So here goes; as they say a journey starts with the first step, here are my lines.
Day one wasn't intimidating, enjoyed the tea and page dyeing.
Day two down to the business of selecting some items to sketch. Always keen on lichen this was a piece that was on my lawn and liked its drape. The piece of fence post had been on my windowsill for some time. The shape appealed, as a possible model for a vase, and the lichen seemed a great contrast but also companion to the other 'model'. Photo shows up my lack of showing this relationship but enjoyed the task
Day three and during my daily garden walk found this old nest sitting at the top of the garden. Remembering Sian had made a sketch on her blog of a nest I thought, give it a go. Quickly realised that getting across the feeling of the drawing was more complicated than drawing lines. Maybe a little more time considering what implement to draw with...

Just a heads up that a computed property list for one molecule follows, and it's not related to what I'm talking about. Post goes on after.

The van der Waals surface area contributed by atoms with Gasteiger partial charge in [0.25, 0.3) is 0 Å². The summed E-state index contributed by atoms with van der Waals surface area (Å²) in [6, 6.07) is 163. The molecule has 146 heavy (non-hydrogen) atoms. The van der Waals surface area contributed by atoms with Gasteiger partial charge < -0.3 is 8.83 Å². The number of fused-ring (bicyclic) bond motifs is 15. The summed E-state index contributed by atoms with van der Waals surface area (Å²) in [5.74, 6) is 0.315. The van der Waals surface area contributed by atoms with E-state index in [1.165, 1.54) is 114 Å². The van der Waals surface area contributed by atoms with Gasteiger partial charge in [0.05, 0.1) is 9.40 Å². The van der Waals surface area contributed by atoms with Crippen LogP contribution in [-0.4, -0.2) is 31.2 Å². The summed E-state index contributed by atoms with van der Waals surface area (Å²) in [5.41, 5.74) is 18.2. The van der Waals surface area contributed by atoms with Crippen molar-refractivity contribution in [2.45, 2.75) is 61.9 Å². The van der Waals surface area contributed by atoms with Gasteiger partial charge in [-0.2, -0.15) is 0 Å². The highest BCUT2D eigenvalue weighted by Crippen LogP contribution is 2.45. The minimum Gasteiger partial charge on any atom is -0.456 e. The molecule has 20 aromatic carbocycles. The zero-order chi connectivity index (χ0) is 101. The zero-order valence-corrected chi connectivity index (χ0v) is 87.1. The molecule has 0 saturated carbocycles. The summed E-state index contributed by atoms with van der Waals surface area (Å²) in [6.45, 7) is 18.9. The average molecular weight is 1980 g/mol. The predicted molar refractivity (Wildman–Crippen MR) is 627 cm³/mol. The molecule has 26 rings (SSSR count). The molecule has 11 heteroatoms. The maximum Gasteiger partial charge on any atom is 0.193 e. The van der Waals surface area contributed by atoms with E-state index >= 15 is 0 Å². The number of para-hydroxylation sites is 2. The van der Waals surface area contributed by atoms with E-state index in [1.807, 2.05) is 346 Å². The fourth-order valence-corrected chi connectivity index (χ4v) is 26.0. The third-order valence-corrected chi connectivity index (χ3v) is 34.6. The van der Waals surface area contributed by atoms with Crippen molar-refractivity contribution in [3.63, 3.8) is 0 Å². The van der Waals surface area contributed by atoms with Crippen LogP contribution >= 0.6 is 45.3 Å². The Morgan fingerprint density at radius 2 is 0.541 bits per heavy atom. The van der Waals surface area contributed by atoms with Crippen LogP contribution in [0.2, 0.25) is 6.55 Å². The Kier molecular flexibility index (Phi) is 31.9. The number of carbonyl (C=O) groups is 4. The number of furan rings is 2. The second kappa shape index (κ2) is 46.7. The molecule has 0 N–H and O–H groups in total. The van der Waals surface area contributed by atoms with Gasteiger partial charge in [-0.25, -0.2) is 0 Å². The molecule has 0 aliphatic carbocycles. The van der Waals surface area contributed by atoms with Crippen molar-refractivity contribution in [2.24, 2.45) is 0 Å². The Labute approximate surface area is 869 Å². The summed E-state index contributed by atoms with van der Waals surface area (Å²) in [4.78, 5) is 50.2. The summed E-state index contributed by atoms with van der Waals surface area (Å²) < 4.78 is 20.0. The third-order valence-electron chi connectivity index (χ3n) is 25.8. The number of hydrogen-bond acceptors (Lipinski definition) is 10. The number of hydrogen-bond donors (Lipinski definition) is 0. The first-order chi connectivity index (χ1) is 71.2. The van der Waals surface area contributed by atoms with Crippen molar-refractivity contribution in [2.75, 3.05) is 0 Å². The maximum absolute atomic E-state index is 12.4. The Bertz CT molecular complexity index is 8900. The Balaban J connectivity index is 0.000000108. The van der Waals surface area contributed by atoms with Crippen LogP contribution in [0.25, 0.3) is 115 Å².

Day four - It seemed timely after finding the nest to consider an egg but had I taken on board any of my earlier thoughts? Just sat down and started and got absorbed in too much detail. A problem also appeared in the fact I couldn't dissolve the lines to soften them! Had used a brown fine pen but in the small print it was waterproof!Then I found a black pen that dissolved too much and resolved to cover this with pastels-the shadows took over and bleed through the sheets of paper.
Day five and encouraged to chose a subject that was relevant, the sap rising in our birch tree served as inspiration! Mike, a keen home brewer of wines and beers, had started the tapping. I had always loved birch trees and decided to include in the sketch book, a copy of the wine label I make to ensure Mike's wine look worthy of respect, pieces of the peeling bark, including a piece I have pressed to bondaweb and a cutting of when and how to tap trees. The bleed through from the egg sketch also inspired colouring. First attempt looks as though I had been drinking 'neat' sap. I am happier with second sketch where I have used birch bark rub, soft pencil and oil pastels to get across the translucence.